Analysing Longtail Behaviour

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Follow these simple tips and tricks from Dale Ward and you could become one of those anglers who constantly catches Longtail Tuna.

Chasing Longtail (Northern Blue fin) Tuna along the coastline of South-East Queensland is frustrating but rewarding. Longtail Tuna are not always very quick to feed on anything cast at them, even when bait is thick. By casting a “well presented” lure into the feeding zone – a Longtail Tuna will strike and put on a dramatic fight but don’t expect a gracious battle as they shred line from your spool in a flutter of contention and rivalry.

Let’s admit there is no better fishing than either sight fishing or surface action. I have written many articles on choosing the right lures and there is a simple fact as to why fish whack certain lures time and time again…. Cause they work!!! When Tuna are feeding on smaller sized bait I tend to “Match the hatch” and down size to smaller profile surface slug (such as DUO Pressbait 85 for the slim profile, but has 28 grams in weight) that has not been represented in any top water high speed surface lure for a perfect swimming balance on the water’s surface and let’s admit the best fishing is visual.

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Pulling up on birds, working scattered bait patches for tuna with Spotted Mackerel slicing the water’s surface feeding below, it can also pay to alternate your lure selection and colour. I find that when the water is calm and glassed out pelagic’s will almost definitely sight a passing lure but most often the bait can be scattered which means the fish are also. Selecting the moment to cast is always the key; when fish are not bound in a tight area and are quite flighty it’s crucial to consider the species behavior, but this tends to be a task on its own as they dart in and out of the scattered bait erratically with no definite course. None the less determining a surface feeding pelagic’s direction or course will most definitely have success in hookup ratios.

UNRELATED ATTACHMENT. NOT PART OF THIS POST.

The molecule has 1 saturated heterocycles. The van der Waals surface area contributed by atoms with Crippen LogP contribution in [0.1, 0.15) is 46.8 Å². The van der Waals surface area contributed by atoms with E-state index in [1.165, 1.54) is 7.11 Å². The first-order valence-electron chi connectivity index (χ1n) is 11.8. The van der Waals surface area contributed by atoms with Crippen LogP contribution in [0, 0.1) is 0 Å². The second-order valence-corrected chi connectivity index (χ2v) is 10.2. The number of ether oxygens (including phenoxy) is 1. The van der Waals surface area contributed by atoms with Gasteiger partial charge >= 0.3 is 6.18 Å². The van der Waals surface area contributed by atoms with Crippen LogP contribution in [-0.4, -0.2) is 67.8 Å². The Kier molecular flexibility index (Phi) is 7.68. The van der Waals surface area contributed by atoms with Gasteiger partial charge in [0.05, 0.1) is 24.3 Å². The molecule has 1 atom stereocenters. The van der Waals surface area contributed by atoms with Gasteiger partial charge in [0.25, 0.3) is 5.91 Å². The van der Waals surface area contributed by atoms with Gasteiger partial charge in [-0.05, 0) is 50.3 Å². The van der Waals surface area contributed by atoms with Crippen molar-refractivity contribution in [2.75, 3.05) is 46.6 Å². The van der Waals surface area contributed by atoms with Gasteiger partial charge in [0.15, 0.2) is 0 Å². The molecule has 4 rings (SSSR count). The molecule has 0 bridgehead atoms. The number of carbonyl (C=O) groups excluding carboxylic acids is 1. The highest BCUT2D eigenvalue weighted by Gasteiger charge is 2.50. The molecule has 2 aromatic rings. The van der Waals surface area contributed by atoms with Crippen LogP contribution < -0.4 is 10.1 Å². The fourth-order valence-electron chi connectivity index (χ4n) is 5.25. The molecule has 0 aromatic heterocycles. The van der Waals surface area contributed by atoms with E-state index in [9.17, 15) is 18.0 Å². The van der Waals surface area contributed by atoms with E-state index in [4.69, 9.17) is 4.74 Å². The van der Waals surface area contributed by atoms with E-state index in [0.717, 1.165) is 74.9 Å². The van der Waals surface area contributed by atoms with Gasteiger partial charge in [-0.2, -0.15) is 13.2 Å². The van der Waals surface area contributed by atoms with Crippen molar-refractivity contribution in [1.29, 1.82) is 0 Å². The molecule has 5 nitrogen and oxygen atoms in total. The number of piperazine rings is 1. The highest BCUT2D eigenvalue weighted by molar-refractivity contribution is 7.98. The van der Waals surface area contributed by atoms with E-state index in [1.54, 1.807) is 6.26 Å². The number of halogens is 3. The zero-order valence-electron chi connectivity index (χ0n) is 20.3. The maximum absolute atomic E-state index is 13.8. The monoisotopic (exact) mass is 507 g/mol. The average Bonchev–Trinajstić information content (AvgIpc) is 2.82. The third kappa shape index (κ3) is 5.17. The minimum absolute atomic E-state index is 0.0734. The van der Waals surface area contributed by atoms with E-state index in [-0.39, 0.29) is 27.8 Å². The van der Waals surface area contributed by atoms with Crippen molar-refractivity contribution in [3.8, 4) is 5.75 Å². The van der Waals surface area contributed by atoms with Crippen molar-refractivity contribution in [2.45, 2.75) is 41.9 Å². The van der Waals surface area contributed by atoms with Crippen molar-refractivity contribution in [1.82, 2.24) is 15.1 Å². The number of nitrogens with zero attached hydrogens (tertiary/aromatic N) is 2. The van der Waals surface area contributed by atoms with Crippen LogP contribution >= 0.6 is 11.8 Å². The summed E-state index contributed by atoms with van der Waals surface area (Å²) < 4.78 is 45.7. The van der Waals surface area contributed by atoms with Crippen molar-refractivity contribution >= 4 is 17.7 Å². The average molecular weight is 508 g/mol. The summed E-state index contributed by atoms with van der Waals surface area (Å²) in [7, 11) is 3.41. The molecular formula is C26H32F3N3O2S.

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There seems to be a pattern in catching feeding tuna, it’s not just a matter of casting a lure into a bait ball and retrieving it at high speed. Getting a Longtail to actually chase your lure is about analyzing the Tuna’s behavior. They may be sipping the surface in pairs or busting bait off the surface with explosions and sometimes whacking bait on the surface then retreating to the depths and re-emerging 30 metres away. Learning Tuna’s reactions and where they are moving will assist any angler where to cast the lure to be in direct interception of the fish when retrieved. No use casting a lure directly into the feeding as this will scatter the bait and spook the Tuna. Casting beyond the bait ball and having the lure in a position to where the Tuna will move in conjunction with your retrieval is one way I tend to have the best outcome and almost a definite hookup. Now you will know where they will move next if you had been observing the behavior and usual direction of the fish. Often though, a positive hook-up is achieved by casting to the edges of the bust up to entice an individual fish into thinking a baitfish escaped the bait ball mayhem, usually the fish will eat without hesitation; the hardest part is putting the lure in the right spot.